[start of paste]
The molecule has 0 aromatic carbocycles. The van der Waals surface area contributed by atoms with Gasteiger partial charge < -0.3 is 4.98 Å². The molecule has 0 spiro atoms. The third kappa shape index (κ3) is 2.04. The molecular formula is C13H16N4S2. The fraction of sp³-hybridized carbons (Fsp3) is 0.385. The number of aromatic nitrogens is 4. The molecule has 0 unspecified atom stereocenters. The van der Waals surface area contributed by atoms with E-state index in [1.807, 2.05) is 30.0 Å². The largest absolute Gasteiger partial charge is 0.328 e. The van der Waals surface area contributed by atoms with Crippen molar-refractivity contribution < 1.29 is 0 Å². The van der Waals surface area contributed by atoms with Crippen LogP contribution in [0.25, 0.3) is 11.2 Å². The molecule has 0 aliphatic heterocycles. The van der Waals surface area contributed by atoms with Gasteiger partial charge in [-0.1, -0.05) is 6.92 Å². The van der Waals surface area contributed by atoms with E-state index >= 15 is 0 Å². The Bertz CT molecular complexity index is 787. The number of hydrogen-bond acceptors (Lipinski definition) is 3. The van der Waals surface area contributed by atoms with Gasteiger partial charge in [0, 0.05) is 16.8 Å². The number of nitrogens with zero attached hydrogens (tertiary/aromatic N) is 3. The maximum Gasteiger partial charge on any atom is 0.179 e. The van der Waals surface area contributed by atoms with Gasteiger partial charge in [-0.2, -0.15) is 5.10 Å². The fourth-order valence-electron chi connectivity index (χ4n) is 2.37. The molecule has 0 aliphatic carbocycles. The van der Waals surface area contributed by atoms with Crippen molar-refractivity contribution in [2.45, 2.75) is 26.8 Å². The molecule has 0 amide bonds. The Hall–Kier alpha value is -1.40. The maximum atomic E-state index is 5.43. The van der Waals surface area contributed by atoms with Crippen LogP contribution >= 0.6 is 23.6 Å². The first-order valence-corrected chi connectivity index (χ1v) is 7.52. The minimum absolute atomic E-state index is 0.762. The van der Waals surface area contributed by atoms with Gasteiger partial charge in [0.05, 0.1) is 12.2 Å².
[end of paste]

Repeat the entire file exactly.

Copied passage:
The molecule has 0 aromatic carbocycles. The van der Waals surface area contributed by atoms with Gasteiger partial charge < -0.3 is 4.98 Å². The molecule has 0 spiro atoms. The third kappa shape index (κ3) is 2.04. The molecular formula is C13H16N4S2. The fraction of sp³-hybridized carbons (Fsp3) is 0.385. The number of aromatic nitrogens is 4. The molecule has 0 unspecified atom stereocenters. The van der Waals surface area contributed by atoms with E-state index in [1.807, 2.05) is 30.0 Å². The largest absolute Gasteiger partial charge is 0.328 e. The van der Waals surface area contributed by atoms with Crippen molar-refractivity contribution < 1.29 is 0 Å². The van der Waals surface area contributed by atoms with Crippen LogP contribution in [0.25, 0.3) is 11.2 Å². The molecule has 0 aliphatic heterocycles. The van der Waals surface area contributed by atoms with Gasteiger partial charge in [-0.1, -0.05) is 6.92 Å². The van der Waals surface area contributed by atoms with E-state index >= 15 is 0 Å². The Bertz CT molecular complexity index is 787. The number of hydrogen-bond acceptors (Lipinski definition) is 3. The van der Waals surface area contributed by atoms with Gasteiger partial charge in [0, 0.05) is 16.8 Å². The number of nitrogens with zero attached hydrogens (tertiary/aromatic N) is 3. The maximum Gasteiger partial charge on any atom is 0.179 e. The van der Waals surface area contributed by atoms with Gasteiger partial charge in [-0.2, -0.15) is 5.10 Å². The fourth-order valence-electron chi connectivity index (χ4n) is 2.37. The molecule has 0 aliphatic carbocycles. The van der Waals surface area contributed by atoms with Crippen molar-refractivity contribution in [2.45, 2.75) is 26.8 Å². The molecule has 0 amide bonds. The Hall–Kier alpha value is -1.40. The maximum atomic E-state index is 5.43. The van der Waals surface area contributed by atoms with Crippen LogP contribution >= 0.6 is 23.6 Å². The first-order valence-corrected chi connectivity index (χ1v) is 7.52. The minimum absolute atomic E-state index is 0.762. The van der Waals surface area contributed by atoms with Gasteiger partial charge in [0.05, 0.1) is 12.2 Å².